I try to stay apolitical with the column, but recent comments by the president about business achievement has started me pondering what really is ailing this country and our economy.
The comments came last Friday during a speech in Roanoke, Va. During a speech the president presented the idea that successful business owners could not have been successful without getting help from others along the way.
His now well publicized comments from the speech are "If you've got a business, you didn't build that … somebody else made that happen."
Being fair, the president is an incredible orator of prepared remarks, but I don’t think he’s all that effective "on the stump." In watching the whole speech, these comments were clearly not prepared remarks, but rather delivered as an informal point he was attempting to make, and giving him the benefit of the doubt I think the point he was trying to make was a distorted version of "we are all in this together."
If this was the concept he was trying to articulate, then the message is positive and true in many ways. In many important ways, however, it is also not true. In many ways we are all on our own. This is especially true in the areas of entrepreneurial and investment risk.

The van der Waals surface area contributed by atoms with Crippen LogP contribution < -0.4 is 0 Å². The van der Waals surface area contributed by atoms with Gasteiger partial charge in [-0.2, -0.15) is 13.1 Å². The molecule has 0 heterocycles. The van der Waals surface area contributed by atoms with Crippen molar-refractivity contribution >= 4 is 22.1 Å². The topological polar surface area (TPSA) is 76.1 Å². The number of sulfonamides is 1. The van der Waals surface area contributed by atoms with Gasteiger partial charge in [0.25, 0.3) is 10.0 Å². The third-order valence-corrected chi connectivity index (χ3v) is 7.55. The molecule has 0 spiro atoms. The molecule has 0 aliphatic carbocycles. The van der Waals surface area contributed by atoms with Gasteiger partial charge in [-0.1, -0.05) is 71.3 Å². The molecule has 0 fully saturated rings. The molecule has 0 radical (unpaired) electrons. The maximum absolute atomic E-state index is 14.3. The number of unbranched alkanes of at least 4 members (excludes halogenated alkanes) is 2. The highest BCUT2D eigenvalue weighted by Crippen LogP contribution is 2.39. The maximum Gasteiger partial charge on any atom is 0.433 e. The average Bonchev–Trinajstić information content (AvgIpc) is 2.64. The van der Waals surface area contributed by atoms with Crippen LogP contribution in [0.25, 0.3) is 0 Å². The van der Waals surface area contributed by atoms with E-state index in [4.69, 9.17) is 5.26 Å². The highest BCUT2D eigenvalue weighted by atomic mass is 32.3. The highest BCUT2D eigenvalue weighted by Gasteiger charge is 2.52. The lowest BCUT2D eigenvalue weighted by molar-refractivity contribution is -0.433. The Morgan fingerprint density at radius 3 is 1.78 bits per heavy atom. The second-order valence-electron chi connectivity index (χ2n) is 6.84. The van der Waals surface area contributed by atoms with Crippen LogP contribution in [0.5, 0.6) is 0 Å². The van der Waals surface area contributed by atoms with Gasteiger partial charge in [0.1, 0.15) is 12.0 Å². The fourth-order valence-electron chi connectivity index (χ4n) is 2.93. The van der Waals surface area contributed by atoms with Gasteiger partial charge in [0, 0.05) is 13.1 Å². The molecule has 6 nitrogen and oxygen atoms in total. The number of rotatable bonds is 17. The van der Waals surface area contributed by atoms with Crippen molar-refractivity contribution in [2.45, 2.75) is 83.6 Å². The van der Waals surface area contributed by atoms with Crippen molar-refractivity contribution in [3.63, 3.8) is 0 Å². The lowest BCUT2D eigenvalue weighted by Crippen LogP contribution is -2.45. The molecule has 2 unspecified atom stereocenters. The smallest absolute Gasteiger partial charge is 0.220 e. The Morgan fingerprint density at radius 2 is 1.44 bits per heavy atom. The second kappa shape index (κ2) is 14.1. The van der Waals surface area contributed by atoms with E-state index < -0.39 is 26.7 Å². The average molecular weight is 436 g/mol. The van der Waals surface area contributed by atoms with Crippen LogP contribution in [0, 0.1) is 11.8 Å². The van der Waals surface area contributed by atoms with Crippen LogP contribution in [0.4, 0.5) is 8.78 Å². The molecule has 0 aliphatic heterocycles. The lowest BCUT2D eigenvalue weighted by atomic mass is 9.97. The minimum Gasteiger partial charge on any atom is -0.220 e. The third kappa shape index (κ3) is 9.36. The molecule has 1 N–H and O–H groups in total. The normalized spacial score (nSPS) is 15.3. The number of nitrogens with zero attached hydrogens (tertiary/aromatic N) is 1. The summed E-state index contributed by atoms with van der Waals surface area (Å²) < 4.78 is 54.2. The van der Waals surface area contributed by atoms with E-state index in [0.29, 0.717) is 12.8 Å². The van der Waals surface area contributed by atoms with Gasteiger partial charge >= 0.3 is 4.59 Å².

A free market economy cannot exist without the presence of business and financial risk. The individual’s willingness to risk capital today for a potential benefit in the future is literally the fuel that drives our economy.
Self-interest always is the motivating factor for taking on risk, and it is the miracle of the free market that in attempting to improve our own lives by accepting risk we are also able to create value and therefore improve the lives of others through the goods, services and employment created by our efforts and capital.
Whether intended or not, the president’s words served to diminish the merits of self-interest as the vital motivation that it is. When individuals feel self-interest will be hindered by society through government, they become scared, and scared people do not invest for the future.
The result is unproductive, yet safe investments such as government bonds are at all-time highs, while investors shun more dynamic investments in businesses and stocks. High unemployment and a weak economy are the consequence.
America has become a nation rooted in fear, and we will never build a better tomorrow while we are scared today.
In rebutting the misinterpretation of his speech the president has the opportunity to embolden the American people. Perhaps he needs to take a cue from another great Democratic orator and reinforce the message, “the only thing we have to fear, is fear itself."
The opinions are the writer's. F. Marc Ruiz is a local investment strategist and co-host of "Your Mind on Money" at noon Mondays on WLPR-FM 89.1 The Lakeshore. Reach him at email@example.com.